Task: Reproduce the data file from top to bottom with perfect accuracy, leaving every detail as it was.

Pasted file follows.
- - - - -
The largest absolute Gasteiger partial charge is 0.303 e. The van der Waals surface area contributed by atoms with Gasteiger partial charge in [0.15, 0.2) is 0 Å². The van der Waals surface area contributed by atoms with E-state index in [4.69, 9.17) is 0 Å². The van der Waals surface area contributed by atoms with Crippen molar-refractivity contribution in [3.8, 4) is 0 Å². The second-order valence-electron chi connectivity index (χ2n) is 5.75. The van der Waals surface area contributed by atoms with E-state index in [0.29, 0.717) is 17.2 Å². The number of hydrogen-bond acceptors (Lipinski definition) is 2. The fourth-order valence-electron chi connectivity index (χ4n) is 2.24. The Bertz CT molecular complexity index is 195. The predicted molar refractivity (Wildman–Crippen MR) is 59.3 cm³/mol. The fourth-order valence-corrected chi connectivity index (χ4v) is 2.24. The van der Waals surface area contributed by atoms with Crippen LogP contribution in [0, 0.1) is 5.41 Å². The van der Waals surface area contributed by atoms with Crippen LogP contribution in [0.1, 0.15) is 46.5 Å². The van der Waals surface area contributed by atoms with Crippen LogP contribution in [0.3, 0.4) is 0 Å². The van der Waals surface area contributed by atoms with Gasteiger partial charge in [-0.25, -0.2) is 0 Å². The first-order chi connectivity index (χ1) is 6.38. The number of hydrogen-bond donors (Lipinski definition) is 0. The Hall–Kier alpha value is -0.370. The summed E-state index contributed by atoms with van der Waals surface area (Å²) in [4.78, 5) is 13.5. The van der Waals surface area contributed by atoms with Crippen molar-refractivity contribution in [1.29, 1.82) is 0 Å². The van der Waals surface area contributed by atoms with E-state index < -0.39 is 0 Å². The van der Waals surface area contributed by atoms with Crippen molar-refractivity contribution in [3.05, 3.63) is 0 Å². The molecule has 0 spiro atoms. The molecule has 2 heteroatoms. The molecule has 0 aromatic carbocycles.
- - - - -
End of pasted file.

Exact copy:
The largest absolute Gasteiger partial charge is 0.303 e. The van der Waals surface area contributed by atoms with Gasteiger partial charge in [0.15, 0.2) is 0 Å². The van der Waals surface area contributed by atoms with E-state index in [4.69, 9.17) is 0 Å². The van der Waals surface area contributed by atoms with Crippen molar-refractivity contribution in [3.8, 4) is 0 Å². The second-order valence-electron chi connectivity index (χ2n) is 5.75. The van der Waals surface area contributed by atoms with E-state index in [0.29, 0.717) is 17.2 Å². The number of hydrogen-bond acceptors (Lipinski definition) is 2. The fourth-order valence-electron chi connectivity index (χ4n) is 2.24. The Bertz CT molecular complexity index is 195. The predicted molar refractivity (Wildman–Crippen MR) is 59.3 cm³/mol. The fourth-order valence-corrected chi connectivity index (χ4v) is 2.24. The van der Waals surface area contributed by atoms with Crippen LogP contribution in [0, 0.1) is 5.41 Å². The van der Waals surface area contributed by atoms with Crippen LogP contribution in [0.1, 0.15) is 46.5 Å². The van der Waals surface area contributed by atoms with Crippen LogP contribution in [0.3, 0.4) is 0 Å². The van der Waals surface area contributed by atoms with Gasteiger partial charge in [-0.25, -0.2) is 0 Å². The first-order chi connectivity index (χ1) is 6.38. The number of hydrogen-bond donors (Lipinski definition) is 0. The Hall–Kier alpha value is -0.370. The summed E-state index contributed by atoms with van der Waals surface area (Å²) in [4.78, 5) is 13.5. The van der Waals surface area contributed by atoms with Crippen molar-refractivity contribution in [1.29, 1.82) is 0 Å². The van der Waals surface area contributed by atoms with E-state index < -0.39 is 0 Å². The van der Waals surface area contributed by atoms with Crippen molar-refractivity contribution in [3.05, 3.63) is 0 Å². The molecule has 0 spiro atoms. The molecule has 2 heteroatoms. The molecule has 0 aromatic carbocycles.